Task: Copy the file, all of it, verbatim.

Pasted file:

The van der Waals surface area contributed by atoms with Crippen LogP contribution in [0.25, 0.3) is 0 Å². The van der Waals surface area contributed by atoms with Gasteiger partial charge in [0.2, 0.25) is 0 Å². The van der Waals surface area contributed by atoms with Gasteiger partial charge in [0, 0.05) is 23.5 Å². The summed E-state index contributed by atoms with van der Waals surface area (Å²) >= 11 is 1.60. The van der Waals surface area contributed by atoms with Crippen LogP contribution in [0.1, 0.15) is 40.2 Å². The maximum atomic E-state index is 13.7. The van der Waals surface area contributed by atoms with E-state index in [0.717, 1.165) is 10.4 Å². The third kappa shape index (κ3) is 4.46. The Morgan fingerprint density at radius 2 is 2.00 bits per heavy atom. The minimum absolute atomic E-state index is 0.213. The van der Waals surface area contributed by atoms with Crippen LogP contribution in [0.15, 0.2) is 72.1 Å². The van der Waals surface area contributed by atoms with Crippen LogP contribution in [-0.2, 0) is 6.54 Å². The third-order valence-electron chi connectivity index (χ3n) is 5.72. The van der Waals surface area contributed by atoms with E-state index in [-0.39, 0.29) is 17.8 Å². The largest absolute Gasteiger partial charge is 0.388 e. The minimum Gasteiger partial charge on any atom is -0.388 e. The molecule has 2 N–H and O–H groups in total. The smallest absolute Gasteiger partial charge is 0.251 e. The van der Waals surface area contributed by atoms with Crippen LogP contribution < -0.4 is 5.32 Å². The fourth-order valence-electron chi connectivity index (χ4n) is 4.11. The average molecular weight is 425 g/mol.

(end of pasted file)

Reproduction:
The van der Waals surface area contributed by atoms with Crippen LogP contribution in [0.25, 0.3) is 0 Å². The van der Waals surface area contributed by atoms with Gasteiger partial charge in [0.2, 0.25) is 0 Å². The van der Waals surface area contributed by atoms with Gasteiger partial charge in [0, 0.05) is 23.5 Å². The summed E-state index contributed by atoms with van der Waals surface area (Å²) >= 11 is 1.60. The van der Waals surface area contributed by atoms with Crippen LogP contribution in [0.1, 0.15) is 40.2 Å². The maximum atomic E-state index is 13.7. The van der Waals surface area contributed by atoms with E-state index in [0.717, 1.165) is 10.4 Å². The third kappa shape index (κ3) is 4.46. The Morgan fingerprint density at radius 2 is 2.00 bits per heavy atom. The minimum absolute atomic E-state index is 0.213. The van der Waals surface area contributed by atoms with Crippen LogP contribution in [0.15, 0.2) is 72.1 Å². The van der Waals surface area contributed by atoms with Crippen LogP contribution in [-0.2, 0) is 6.54 Å². The third-order valence-electron chi connectivity index (χ3n) is 5.72. The van der Waals surface area contributed by atoms with E-state index in [-0.39, 0.29) is 17.8 Å². The largest absolute Gasteiger partial charge is 0.388 e. The minimum Gasteiger partial charge on any atom is -0.388 e. The molecule has 2 N–H and O–H groups in total. The smallest absolute Gasteiger partial charge is 0.251 e. The van der Waals surface area contributed by atoms with Crippen LogP contribution < -0.4 is 5.32 Å². The fourth-order valence-electron chi connectivity index (χ4n) is 4.11. The average molecular weight is 425 g/mol.